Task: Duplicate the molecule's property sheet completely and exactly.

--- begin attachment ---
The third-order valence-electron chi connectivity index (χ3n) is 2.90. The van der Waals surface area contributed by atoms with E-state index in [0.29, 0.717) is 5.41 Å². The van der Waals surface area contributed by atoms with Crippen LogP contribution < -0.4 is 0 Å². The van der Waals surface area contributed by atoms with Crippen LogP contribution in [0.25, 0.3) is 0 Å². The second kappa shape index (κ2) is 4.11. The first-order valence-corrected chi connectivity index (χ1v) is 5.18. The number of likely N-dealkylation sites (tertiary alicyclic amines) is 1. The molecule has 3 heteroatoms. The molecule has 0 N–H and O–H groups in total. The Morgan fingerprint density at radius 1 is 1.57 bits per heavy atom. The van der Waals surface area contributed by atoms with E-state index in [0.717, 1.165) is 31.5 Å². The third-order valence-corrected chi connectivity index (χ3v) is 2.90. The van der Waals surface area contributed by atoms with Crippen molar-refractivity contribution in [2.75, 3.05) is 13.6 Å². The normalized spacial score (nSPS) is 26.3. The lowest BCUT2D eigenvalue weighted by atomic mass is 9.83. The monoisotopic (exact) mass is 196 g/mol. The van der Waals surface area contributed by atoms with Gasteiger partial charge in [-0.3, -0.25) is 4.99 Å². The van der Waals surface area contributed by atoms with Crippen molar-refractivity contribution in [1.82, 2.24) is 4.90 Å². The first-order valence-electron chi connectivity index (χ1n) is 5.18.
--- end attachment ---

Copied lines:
The third-order valence-electron chi connectivity index (χ3n) is 2.90. The van der Waals surface area contributed by atoms with E-state index in [0.29, 0.717) is 5.41 Å². The van der Waals surface area contributed by atoms with Crippen LogP contribution < -0.4 is 0 Å². The van der Waals surface area contributed by atoms with Crippen LogP contribution in [0.25, 0.3) is 0 Å². The second kappa shape index (κ2) is 4.11. The first-order valence-corrected chi connectivity index (χ1v) is 5.18. The number of likely N-dealkylation sites (tertiary alicyclic amines) is 1. The molecule has 3 heteroatoms. The molecule has 0 N–H and O–H groups in total. The Morgan fingerprint density at radius 1 is 1.57 bits per heavy atom. The van der Waals surface area contributed by atoms with E-state index in [0.717, 1.165) is 31.5 Å². The third-order valence-corrected chi connectivity index (χ3v) is 2.90. The van der Waals surface area contributed by atoms with Crippen molar-refractivity contribution in [2.75, 3.05) is 13.6 Å². The normalized spacial score (nSPS) is 26.3. The lowest BCUT2D eigenvalue weighted by atomic mass is 9.83. The monoisotopic (exact) mass is 196 g/mol. The van der Waals surface area contributed by atoms with Gasteiger partial charge in [-0.3, -0.25) is 4.99 Å². The van der Waals surface area contributed by atoms with Crippen molar-refractivity contribution in [1.82, 2.24) is 4.90 Å². The first-order valence-electron chi connectivity index (χ1n) is 5.18.